Video games are one of the most popular forms of entertainment today. Although billions of people seem to be having fun playing them, the question still looms: could they also be bad for us? Many things have been said about the impact of video games on players in the past few decades, more specifically about their potential negative effects, while their potential positive effects have often been ignored. Video games have been accused of making players violent, isolated, dumb, or addicted. Just like rock’n’roll and comic books before them, video games worry parents and policymakers. But does academic research confirm these worries?Read more
Making video games for a living is a dream for many. The demand to secure a job in a game studio is quite high and as a result it can be difficult to enter the game industry, especially if you do not have a good network. A couple of decades ago, the game industry was very small and there was no real formal educational path to it. Today, many universities offer videogame-related courses and degrees. The upside is that students are better prepared for a career in the game industry. The downside is that they are legion.
Given my background in user experience (UX) applied to video game development, I’m often asked how to get a job in the game industry, mostly from students and UX practitioners who want to transition into the game industry. I’ve been advocating for UX even before it was called that way in the game industry, first at Ubisoft (in France and Canada) in 2008-2011. Later on, I put together UX teams at LucasArts, and Epic Games (until 2017 when I started to work independently). From my experience hiring UX folks, I’m offering here my humble advice for getting a job in the game industry. Here’s the content:Read more
This article on ethics in video games is an enhanced write-up of the talk I gave at the Game Developers Conference (GDC) in March 2019.
Videogames are one of the most popular forms of recreation in the world and they will generate over 150 billion US dollars in 2019, yet they often generate terrible press. For example, some games are accused of making players violent, or to turning them into addicts. I’ve been in the videogame industry for over 10 years and the latest game I’ve worked on (as director of user experience at Epic Games until I left on October 2017), Fortnite, is played by about 250 million players. It’s also under scrutiny by many concerned parents who fear that the game might have some negative impact on their children. Some parents have been reporting, for example, that their children play Fortnite at the expense of their education, health, or even personal hygiene. It saddens me that videogames can have a negative impact on some people’s lives but I’m also frustrated by the fearmongering I’ve been witnessing, most of it with no solid scientific ground. This fearmongering — and sometimes even scapegoating — around videogames can distract the public and lawmakers from identifying and addressing the real potential of videogame play, and tech in general. As a result the game industry is often defensive when responding to the horrible things it’s accused of, which is understandable but fails to build a constructive dialog. We, videogame developers (i.e. all the professionals participating in crafting a game), have a responsibility as content providers to foster this dialog.Read more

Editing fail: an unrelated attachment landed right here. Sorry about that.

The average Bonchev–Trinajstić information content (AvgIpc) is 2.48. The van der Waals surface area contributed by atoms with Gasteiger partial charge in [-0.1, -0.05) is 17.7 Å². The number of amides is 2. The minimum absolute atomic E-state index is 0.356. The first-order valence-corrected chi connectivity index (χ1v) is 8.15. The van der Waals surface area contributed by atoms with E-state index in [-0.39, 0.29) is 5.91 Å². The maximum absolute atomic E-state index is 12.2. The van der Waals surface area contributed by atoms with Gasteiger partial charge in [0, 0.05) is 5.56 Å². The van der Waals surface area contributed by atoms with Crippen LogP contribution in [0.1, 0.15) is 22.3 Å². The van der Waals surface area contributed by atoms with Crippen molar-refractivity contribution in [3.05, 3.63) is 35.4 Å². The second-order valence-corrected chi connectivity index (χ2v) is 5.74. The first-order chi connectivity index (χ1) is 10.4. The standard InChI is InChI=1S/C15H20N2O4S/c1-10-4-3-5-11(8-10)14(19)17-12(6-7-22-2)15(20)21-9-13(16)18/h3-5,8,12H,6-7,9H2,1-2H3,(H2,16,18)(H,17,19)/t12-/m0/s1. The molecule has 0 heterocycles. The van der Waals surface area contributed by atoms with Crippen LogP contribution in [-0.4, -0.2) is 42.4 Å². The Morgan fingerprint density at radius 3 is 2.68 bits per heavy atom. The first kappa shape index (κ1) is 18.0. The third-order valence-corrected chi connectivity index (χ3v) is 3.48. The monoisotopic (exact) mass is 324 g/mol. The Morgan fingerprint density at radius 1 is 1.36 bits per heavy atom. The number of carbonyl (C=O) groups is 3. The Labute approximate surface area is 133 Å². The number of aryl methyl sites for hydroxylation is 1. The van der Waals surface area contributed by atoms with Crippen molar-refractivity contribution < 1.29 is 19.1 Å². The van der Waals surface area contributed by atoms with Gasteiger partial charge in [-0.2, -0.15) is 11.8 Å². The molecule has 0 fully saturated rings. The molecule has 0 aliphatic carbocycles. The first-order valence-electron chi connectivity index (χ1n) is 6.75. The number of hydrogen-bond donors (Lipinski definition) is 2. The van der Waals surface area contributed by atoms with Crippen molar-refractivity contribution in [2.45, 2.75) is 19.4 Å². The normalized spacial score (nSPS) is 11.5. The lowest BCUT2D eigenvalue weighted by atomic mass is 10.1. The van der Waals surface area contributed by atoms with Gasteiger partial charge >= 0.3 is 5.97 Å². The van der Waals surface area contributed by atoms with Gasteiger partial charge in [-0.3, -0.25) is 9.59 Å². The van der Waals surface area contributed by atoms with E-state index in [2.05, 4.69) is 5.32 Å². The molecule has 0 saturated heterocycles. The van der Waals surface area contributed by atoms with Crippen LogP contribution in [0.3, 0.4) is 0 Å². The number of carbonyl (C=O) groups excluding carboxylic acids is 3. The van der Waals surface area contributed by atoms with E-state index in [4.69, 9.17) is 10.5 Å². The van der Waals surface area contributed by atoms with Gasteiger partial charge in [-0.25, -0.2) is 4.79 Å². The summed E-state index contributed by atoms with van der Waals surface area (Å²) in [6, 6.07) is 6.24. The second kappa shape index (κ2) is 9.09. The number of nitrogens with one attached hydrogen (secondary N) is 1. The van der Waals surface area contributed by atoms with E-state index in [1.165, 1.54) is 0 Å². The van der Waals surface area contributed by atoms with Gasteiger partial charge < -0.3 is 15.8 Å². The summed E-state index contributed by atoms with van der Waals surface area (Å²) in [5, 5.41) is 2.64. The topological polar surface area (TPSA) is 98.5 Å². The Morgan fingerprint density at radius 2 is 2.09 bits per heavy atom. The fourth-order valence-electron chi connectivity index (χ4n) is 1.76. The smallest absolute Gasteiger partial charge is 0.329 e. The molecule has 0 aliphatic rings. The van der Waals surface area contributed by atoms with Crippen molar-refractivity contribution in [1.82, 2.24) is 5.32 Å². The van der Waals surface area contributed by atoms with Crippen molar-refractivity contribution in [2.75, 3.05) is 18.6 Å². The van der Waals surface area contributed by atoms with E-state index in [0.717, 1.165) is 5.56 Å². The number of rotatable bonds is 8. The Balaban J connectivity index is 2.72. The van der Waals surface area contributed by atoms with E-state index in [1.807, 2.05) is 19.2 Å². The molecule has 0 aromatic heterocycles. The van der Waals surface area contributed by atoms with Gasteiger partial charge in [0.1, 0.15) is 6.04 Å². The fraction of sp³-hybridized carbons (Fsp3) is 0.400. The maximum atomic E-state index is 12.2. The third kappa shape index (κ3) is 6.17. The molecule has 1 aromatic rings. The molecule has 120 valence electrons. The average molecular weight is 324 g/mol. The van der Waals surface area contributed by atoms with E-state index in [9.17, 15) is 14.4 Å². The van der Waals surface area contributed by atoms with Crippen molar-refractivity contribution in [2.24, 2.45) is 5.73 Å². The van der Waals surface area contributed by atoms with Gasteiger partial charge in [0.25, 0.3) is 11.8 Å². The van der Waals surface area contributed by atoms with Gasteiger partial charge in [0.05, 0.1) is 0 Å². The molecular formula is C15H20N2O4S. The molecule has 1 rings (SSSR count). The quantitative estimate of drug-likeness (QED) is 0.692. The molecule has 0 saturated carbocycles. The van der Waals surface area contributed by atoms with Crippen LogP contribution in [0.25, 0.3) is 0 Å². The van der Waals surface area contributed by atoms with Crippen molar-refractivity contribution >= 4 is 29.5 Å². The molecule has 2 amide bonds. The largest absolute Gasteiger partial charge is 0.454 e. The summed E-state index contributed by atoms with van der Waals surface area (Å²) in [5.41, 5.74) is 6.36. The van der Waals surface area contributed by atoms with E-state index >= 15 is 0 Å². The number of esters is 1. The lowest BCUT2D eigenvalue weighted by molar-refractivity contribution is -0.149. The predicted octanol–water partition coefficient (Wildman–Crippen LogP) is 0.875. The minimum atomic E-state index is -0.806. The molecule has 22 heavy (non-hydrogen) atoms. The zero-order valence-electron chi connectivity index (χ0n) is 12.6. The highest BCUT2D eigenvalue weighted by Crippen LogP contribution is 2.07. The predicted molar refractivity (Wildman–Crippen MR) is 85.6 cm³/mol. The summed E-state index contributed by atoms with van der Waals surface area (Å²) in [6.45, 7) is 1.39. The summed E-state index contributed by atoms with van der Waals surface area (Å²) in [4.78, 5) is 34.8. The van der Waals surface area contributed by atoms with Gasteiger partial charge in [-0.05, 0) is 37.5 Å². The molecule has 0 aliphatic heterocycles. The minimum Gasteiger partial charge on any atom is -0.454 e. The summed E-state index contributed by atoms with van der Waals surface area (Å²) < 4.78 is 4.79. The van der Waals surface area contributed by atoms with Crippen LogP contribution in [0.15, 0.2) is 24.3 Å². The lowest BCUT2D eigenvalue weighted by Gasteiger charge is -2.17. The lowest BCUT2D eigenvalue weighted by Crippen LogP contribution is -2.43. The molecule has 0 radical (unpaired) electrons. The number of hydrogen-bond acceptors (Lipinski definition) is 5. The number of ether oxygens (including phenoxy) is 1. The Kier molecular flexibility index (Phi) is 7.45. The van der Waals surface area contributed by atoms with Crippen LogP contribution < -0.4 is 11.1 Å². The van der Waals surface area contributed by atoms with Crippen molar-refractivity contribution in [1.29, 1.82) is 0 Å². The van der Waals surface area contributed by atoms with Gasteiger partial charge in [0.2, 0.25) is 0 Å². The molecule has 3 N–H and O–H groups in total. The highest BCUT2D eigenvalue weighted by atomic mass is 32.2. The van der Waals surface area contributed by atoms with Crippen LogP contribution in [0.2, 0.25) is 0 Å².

Fortnite is one of the most successful video games in history, and this success fascinates and confuses many people who have made efforts to account for how a game could have become such a phenomenon so quickly. As the former Director of User Experience (UX) at Epic Games, where I worked on Fortnite from 2013 to late 2017, I would like to share the different steps that were taken by the Fortnite team to build what would later become the phenomenon we now know, through the lens of UX. Having a UX mindset means, in a nutshell, offering the best experience to the target audience of a product, service, system, or video game. A UX approach pertains to the usability of a system, its ability to engage its users (especially if the purpose of the system is to entertain), but also ethics and inclusion considerations (such as if the product is respectful of users and if it’s accessible). My background in psychology, my occupation as a UX strategist, and my personal work on the game likely bias my perspective since we are all susceptible to unconscious biases. However, this analysis, unlike those that have been proposed thus far, is a firsthand account that was presented in several Game Developers Conference (GDC) talks that I gave before Fortnite was released, and in my book The Gamer’s Brain: How Neuroscience and UX Can Impact Video Game Design (2017).
The Fortnite team had a precise vision and collaborated very closely with the UX team to deliver a game that would be true to this vision and that would appeal to many different types of players. My contention is that the success of Fortnite is partly linked to their efforts in adopting a UX mindset. My goal here is to explain how to develop such a game UX mindset and build a UX strategy to help game developers around the world delight their players more efficiently with the games they are crafting. This is especially crucial for independent developers who have fewer resources yet still compete with the thousands of games released every year.
I will detail here the three most important steps to develop a game UX mindset, which were taken during the development of Fortnite:
- Understanding the player’s brain
- Following a game UX framework (guidelines to usability and engage-ability)
- Applying the scientific method & establishing a UX pipeline